793.94 Conference/73d

Memorandum From the File of President Roosevelt’s Secretary 7

It should be recognized by the British Cabinet that there is such a thing as public opinion in the United States, as well as in other nations.

That it is necessary for Mr. Davis and for his associates in the Nine Power meeting to make it clear at every step:

That the United States is in no way, and will not be in any way, a part to joint action with the League of Nations.
That the United States policy does not envisage the United States being pushed out in front as the leader in, or suggestor of, future action.
That on the other side of the picture, the United States cannot afford to be made, in popular opinion at home, a tail to the British kite, as has been charged and is now being charged by the Hearst press and others.

The point to be made clear is that the United States proposes in general as the basis of discussion, the same policy which has proved so successful among the twenty-one American Republics—no one nation going out to take the lead—no one nation, therefore, in a position to have a finger of fear or scorn pointed at it. The South American agreements were based on equality of the United States with the smallest and weakest Republics, and future action in affairs involving the American hemisphere was agreed to simultaneously and jointly by all the American Republics.

In the present Far Eastern situation it is visualized that whatever proposals are advanced at Brussels and whatever action comes out of Brussels, the proposals and the action should represent, first, the substantial unanimous opinion of the nations meeting at Brussels, and later the substantial unanimous opinion of the overwhelming majority of all nations, whether in or out of the League of Nations.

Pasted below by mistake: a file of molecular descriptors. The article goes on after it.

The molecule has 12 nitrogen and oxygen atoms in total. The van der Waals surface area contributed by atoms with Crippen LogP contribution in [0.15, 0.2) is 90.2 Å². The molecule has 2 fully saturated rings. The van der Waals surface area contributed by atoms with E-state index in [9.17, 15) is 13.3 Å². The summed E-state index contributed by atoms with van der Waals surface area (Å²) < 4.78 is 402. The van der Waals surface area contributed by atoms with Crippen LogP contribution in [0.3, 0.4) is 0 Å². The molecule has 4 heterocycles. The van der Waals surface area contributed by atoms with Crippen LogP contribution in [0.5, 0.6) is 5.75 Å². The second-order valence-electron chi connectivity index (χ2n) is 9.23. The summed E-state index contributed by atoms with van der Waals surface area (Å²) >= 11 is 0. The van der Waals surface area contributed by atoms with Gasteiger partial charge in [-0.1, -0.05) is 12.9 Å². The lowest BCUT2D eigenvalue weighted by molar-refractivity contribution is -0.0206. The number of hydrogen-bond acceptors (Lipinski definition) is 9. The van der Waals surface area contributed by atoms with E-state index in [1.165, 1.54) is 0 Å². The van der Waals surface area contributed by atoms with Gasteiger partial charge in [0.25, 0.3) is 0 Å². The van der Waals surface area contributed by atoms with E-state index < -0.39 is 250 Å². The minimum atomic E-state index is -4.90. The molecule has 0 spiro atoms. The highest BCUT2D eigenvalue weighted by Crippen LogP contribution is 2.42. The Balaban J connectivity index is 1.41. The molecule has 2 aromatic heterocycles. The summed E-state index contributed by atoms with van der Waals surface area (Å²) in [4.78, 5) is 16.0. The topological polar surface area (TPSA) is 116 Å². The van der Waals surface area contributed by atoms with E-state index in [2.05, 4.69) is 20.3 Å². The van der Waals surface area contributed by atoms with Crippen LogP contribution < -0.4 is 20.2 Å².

It is especially important that the British Government understand this point of view.

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We naturally, because we have got a decent community of interest in the preservation of peace in the Far East and adherence to law, want to cooperate wholeheartedly with the British, but it must be an independent cooperation, neither one trying to force the other into something. This means that final resulting action can perfectly well be identical, though not necessarily joint.

  1. Photostatic copy from the Franklin D. Roosevelt Library at Hyde Park, N. Y.; apparently memorandum of views for Norman H. Davis who visited the President at Hyde Park before attending the Brussels Conference. (See telegram No. 8, November 1, 1 p.m., from Mr. Davis, p. 132.)